The Good: Good character development, Wonderful artwork, Engaging plots
The Bad: A little uncomplex on every front.
The Basics: Blinded, Wonder Woman is terrorized by the new Cheetah and Zoom, before the new ruler of Olympus calls upon her to retrieve Hermes from the underworld!
Those who follow my regular graphic novel reviews undoubtedly know that I am a fan of the Wonder Woman series. I like how Diana is not an absolutist and, despite her pretty incredible super powers, is surprisingly down to Earth. There is, of course, irony there in that she is essentially a goddess (or has been at various times), but I find I like her more than most of the other DC Universe superheroes. She is not the idealistic simpleton who is utterly invincible that Superman usually is and she is not a billionaire like Bruce Wayne (which makes me just resent him). Diana has vulnerabilities and she has ideals that she sticks to without ever simply becoming a parody of herself. One of the arcs I missed out on last year during my Wonder Woman year was Diana’s blindness arc. That all changed today when I got my hands on Land Of The Dead.
Land Of The Dead is remarkably accessible to new readers as it features a rather lengthy recap of just how Diana got to the point where the story begins. And the story is intriguing right off the bat as Diana begins blind. Having been blinded in the prior volume, Eyes Of The Gorgon, Diana is adapting to her new limitations. She is also in mourning for the son of one of the men who works at her Embassy. Land Of The Dead seeks to resolve both Diana’s blindness (we all knew she wouldn’t stay blind forever!) and the war among the Olympian gods that is happening concurrently.
Land Of The Dead is made up of two stories, “Truth Or Dare” and “The Bronze Doors.” “Truth Of Dare” is a remarkably straightforward story and it focuses at least as much on a villain I was unfamiliar with (before now) as it does with Princess Diana. Zoom, the Reverse Flash, encounters Barbara Minerva, the Cheetah. Insisting that his whole purpose is to make the Wally West version of the Flash a better super hero, Zoom shows little initial interest in Cheetah, though he is grateful Cheetah liberated him from his prison (suspended animation). When Cheetah begins murdering, the Flash drags Diana along and the pair fights Zoom and Cheetah as best they can.
“The Bronze Doors” has Diana returning to her embassy and her attempts at a more mundane life. Unhindered by her blindness, she breaks up a criminal enterprise that sells women as sex slaves. Shortly thereafter, she is called by Athena, who is now the ruler of Olympus. Athena charges her with the task of rescuing Hermes from Tartarus. Ferdinand, Diana’s chef who is a minotaur (kithotaur, actually), insists on accompanying Diana in hopes that he will be made a full man. Cassie Sandsmark, Wonder Girl, insists on coming as well as she wants to help Diana and figures the heroine might need a pair of eyes. As the trio battles their way to the domain of Hades, Ares makes a power play of his own and he meets with Diana to use her to achieve his own goal!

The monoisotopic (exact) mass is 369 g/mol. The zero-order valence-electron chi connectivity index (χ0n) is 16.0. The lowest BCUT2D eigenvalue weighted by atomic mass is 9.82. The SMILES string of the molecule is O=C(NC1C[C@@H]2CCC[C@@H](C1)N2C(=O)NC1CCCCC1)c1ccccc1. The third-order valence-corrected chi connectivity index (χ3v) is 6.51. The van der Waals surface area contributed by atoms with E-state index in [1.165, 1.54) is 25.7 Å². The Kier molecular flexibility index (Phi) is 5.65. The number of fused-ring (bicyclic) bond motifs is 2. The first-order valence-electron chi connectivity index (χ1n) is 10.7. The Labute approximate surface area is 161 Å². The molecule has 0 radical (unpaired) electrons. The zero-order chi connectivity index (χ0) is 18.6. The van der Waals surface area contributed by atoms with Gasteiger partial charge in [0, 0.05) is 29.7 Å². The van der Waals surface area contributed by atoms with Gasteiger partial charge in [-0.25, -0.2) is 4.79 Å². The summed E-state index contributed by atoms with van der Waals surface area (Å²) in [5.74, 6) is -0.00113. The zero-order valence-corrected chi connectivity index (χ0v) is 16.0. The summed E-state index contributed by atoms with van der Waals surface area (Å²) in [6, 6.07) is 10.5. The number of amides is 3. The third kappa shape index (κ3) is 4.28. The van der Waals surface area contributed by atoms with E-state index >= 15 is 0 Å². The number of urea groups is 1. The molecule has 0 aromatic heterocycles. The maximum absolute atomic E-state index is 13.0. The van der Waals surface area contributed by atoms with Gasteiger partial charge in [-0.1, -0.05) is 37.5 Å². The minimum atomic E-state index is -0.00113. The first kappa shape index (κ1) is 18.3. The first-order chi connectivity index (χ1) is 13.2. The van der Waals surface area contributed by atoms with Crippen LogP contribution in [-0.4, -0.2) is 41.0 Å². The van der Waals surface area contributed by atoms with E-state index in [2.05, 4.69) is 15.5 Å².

Land Of The Dead is a very cool Wonder Woman story – and a cool superhero story – in that it does not belabor itself. Diana is blind, that is a given. But her new blindness does not fundamentally change her goals. She fights crimes against women and works for the betterment of humanity. And given the opportunity, she fights for the same goals, like using the powers of divine individuals to restore dead children. Becoming blind did not make Diana selfish. It also did not make her vain, so the disgust she feels when a reporter asks how she is doing her hair now is a brilliant touch from writer Greg Rucka.
But because so much of the character remains steadfast, Land Of The Dead breathes because the characters around Diana are given the chance to develop. While Wally West makes a comment about the death penalty that allows Diana to foreshadow her lack of moral absolutism that sparks the Infinite Crisis, Land Of The Dead has solid character work for Zoom, Cassie and Ferdinand. Sadly, a significant character moment for Barbara Minerva is entirely glossed over in this book as she kills Priscilla Rich “off camera.” As a result, the fact that Cheetah helps Zoom network with Doctor Psycho seems more like a tie-in to something else than an organic portion of this story.
That is pretty much the anomaly of Land Of The Dead. The stories are essentially a classic hero team-up story and a quest story and they both work exceptionally well for that. Cassie learns a valuable truth, Ferdinand fails to learn an equally valuable truth and the shake-up among the Olympian gods is most intriguing.
The artwork in Land Of The Dead is homogenously great, making it fun to read. Rags Morales does exceptional work in every panel of this book, making it look gorgeous. There is a wonderful sense of movement and that was especially good as it pertained to Zoom. Knowing nothing concrete about Professor Zoom, the artwork made him instantly real and interesting.
Land Of The Dead is one of the best Wonder Woman stories and a book that is very easy to pick up and enjoy when one is looking for a quick, engaging super hero story!
For other Wonder Woman volumes in this incarnation of the Amazon Princess, please check out my reviews of:
Gods And Mortals by George Perez
Wonder Woman: Challenge Of The Gods by George Perez
Beauty And The Beasts By George Perez
The Contest By William Messner-Loebs
Wonder Woman: Lifelines By John Byrne
Paradise Lost By Phil Jimenez
Down To Earth By Greg Rucka
Mission's End By Greg Rucka
For other book reviews, please visit my index page by clicking here!
© 2011 W.L. Swarts. May not be reprinted without permission.
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